Myanmar leader has questions for US high school students
WASHINGTON (AP) — The former political prisoner who is now the de facto leader of Myanmar used her visit to a Washington high school to solicit ideas about how to improve education in her country.
Aung San Suu Kyi told students at Roosevelt High School on Thursday that she had never visited a public school in the U.S. While the students had prepared questions about her life and career and her opinions on American politics, she appeared more interested in using them as a focus group, quizzing them about their favorite teachers and subjects and asking how schools can improve the performance of boys in particular.
"The boys are not doing as well as the girls," Suu Kyi said. "This is a big problem."
Myanmar, also known as Burma, was ruled for decades by a military junta, and Suu Kyi, 71, was a longtime opposition leader who spent 15 years under house arrest. The Nobel peace prize laureate was elected last year — in what she called her first-ever opportunity to vote in a free election — and she holds the titles of state counsellor and foreign minister. The constitution still bars the pro-democracy leader from the presidency.
On Wednesday, she met with President Barack Obama, who announced that all remaining economic sanctions against Myanmar would be lifted and trade benefits restored. Suu Kyi's schedule Thursday also included meetings on Capitol Hill and a dinner hosted by U.S. and Asian business leaders.
As Suu Kyi pointed out during her school visit, Myanmar's development has lagged behind the rest of southeast Asia, and she described the public school system as a shambles. Classrooms are overcrowded, schools can't afford to provide books and many students drop out, Suu Kyi said.
By contrast, she marveled at the facilities of Roosevelt, which reopened this year after a $136 million modernization. She was surprised to hear that about half the teachers are men — more than 90 percent of teachers in Myanmar are women, she said.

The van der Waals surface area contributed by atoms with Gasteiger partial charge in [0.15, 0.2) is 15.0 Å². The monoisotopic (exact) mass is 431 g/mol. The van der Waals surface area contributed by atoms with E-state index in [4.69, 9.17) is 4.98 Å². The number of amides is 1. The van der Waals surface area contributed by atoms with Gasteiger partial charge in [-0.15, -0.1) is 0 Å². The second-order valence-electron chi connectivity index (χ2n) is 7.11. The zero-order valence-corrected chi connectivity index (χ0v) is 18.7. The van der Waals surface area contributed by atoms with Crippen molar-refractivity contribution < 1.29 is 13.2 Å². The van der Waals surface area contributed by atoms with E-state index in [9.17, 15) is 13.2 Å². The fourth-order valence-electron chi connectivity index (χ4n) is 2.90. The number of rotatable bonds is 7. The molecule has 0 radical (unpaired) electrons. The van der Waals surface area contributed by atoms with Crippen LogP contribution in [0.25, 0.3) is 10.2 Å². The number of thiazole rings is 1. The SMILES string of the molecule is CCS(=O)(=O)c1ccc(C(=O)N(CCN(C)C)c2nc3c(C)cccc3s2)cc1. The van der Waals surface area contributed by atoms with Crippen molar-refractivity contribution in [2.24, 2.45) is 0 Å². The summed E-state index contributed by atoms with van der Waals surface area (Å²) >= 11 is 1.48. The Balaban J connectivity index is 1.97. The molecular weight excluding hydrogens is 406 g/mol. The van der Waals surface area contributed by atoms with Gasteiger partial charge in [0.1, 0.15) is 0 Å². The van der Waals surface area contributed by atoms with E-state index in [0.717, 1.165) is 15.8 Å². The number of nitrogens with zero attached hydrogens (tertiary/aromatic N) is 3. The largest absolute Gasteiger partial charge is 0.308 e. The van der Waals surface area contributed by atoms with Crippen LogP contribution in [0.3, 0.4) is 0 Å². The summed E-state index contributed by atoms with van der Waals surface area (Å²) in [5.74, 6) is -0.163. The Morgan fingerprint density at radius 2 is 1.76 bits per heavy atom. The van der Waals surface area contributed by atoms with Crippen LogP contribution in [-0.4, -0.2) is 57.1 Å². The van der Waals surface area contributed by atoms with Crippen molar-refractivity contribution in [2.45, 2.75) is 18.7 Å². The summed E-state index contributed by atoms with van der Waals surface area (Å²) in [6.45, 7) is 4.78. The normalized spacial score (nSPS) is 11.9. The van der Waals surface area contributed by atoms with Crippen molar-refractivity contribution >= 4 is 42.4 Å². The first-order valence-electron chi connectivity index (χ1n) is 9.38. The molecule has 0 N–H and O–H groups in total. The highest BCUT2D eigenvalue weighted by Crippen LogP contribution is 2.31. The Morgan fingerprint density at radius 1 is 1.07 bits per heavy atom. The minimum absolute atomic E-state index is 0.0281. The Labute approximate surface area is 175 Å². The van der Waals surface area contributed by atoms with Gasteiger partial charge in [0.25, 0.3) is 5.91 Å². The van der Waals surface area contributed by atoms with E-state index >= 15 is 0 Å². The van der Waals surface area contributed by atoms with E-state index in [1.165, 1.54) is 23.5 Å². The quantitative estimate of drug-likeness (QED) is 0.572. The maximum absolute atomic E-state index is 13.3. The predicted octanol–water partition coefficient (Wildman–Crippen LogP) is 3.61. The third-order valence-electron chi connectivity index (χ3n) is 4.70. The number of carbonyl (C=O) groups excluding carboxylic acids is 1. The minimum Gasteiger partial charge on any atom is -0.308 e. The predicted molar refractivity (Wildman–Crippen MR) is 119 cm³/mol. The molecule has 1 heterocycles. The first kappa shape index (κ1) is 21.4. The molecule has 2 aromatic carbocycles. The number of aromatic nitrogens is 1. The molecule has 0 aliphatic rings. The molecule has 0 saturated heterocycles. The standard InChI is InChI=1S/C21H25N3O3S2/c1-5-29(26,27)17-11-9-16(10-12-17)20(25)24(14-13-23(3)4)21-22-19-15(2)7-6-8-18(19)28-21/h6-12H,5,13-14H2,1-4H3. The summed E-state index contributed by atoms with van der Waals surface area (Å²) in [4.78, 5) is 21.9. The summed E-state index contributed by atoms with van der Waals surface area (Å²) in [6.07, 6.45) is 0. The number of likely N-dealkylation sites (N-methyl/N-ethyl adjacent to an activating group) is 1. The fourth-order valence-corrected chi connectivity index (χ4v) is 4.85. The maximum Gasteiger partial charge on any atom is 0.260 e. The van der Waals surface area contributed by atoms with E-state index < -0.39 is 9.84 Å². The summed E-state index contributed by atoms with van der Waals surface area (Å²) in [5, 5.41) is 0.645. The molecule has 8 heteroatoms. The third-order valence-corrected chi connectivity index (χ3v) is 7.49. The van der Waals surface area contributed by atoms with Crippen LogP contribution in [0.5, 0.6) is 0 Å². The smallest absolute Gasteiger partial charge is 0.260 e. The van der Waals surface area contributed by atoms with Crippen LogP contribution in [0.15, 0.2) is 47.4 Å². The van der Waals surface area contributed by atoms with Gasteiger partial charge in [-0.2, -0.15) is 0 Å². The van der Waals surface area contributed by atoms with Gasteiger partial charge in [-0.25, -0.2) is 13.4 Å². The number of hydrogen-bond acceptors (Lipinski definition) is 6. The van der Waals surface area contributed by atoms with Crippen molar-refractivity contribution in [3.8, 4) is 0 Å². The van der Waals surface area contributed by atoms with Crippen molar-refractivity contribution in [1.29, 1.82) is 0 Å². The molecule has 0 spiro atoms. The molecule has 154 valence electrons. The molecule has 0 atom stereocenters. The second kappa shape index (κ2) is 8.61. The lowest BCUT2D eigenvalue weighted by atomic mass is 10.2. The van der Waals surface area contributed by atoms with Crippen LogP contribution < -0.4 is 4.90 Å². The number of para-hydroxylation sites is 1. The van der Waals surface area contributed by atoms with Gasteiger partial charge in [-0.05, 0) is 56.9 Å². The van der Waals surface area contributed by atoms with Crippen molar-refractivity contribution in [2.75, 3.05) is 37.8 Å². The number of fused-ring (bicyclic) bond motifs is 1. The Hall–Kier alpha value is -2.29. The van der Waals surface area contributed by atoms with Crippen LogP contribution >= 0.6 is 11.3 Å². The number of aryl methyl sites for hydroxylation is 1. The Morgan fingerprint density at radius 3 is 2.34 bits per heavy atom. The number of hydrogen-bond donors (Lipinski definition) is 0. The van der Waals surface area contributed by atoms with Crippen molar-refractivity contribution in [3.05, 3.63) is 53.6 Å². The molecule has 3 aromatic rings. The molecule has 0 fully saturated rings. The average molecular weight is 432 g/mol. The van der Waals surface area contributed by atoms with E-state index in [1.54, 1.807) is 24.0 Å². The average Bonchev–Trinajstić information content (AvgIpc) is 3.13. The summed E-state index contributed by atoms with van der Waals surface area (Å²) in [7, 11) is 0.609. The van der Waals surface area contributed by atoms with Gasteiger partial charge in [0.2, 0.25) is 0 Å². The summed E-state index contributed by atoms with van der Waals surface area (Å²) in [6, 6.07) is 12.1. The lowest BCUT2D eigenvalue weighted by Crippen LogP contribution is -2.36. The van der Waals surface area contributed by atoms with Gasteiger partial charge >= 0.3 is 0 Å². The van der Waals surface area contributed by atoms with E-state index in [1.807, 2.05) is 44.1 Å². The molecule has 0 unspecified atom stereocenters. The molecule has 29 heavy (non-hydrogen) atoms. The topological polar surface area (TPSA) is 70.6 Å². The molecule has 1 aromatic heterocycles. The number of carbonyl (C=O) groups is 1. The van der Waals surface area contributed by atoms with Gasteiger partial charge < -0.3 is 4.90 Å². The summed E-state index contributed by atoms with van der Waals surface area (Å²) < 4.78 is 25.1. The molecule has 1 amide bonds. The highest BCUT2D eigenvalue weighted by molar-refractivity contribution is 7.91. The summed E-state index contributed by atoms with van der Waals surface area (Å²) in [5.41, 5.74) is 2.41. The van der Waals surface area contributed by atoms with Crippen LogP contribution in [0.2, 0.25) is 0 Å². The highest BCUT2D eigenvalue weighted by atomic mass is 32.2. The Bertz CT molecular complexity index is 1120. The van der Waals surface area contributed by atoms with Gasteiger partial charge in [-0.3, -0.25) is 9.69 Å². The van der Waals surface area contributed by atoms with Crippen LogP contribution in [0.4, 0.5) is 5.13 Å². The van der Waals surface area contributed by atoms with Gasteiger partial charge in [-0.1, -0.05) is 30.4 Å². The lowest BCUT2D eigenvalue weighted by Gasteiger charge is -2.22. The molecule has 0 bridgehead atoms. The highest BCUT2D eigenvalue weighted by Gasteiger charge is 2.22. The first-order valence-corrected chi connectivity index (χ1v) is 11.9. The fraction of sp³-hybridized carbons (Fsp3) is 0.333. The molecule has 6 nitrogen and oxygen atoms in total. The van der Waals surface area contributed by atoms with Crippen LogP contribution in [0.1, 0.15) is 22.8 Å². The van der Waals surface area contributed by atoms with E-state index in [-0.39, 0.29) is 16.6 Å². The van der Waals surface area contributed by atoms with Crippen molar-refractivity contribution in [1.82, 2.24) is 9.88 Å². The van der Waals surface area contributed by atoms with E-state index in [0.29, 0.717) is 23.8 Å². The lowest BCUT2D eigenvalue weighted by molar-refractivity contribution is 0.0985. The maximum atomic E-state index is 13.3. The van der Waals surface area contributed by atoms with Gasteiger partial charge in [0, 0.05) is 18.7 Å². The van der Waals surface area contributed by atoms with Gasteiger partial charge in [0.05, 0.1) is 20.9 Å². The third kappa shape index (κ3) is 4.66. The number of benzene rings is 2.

She also listened intently as boys described how the school supports their interests in music or sports.
"You have no idea how privileged you are," Suu Kyi said.
Nonetheless, Roosevelt embodies many of the stubborn contradictions of District of Columbia public schools, where an influx of money and aggressive school-reform policies have not always produced results for the city's poor students. Recent standardized testing deemed zero percent of students at Roosevelt to be proficient in English and math.
The school is 62 percent black and 36 percent Hispanic, and 100 percent of students qualify for free or reduced-priced meals, an indicator of poverty.
Suu Kyi provided diplomatic answers to a few pointed questions. Asked what she thought of the Black Lives Matter movement, she said people who stand up to oppression need to trust each other and believe in their mission.
Asked for thoughts on the U.S. election, she urged everyone to vote and said it was important for voters to explain the reasons behind their support for a candidate.
"I worry that each and every one of you who is in a position to vote will not exercise his or her right," Suu Kyi said.
She put a positive spin on her period of house arrest by noting that many of her colleagues endured lengthy prison sentences. She said she valued the time it gave her to read and reflect.
"I wish they would put me under house arrest at weekends so I could get a bit of rest," she said.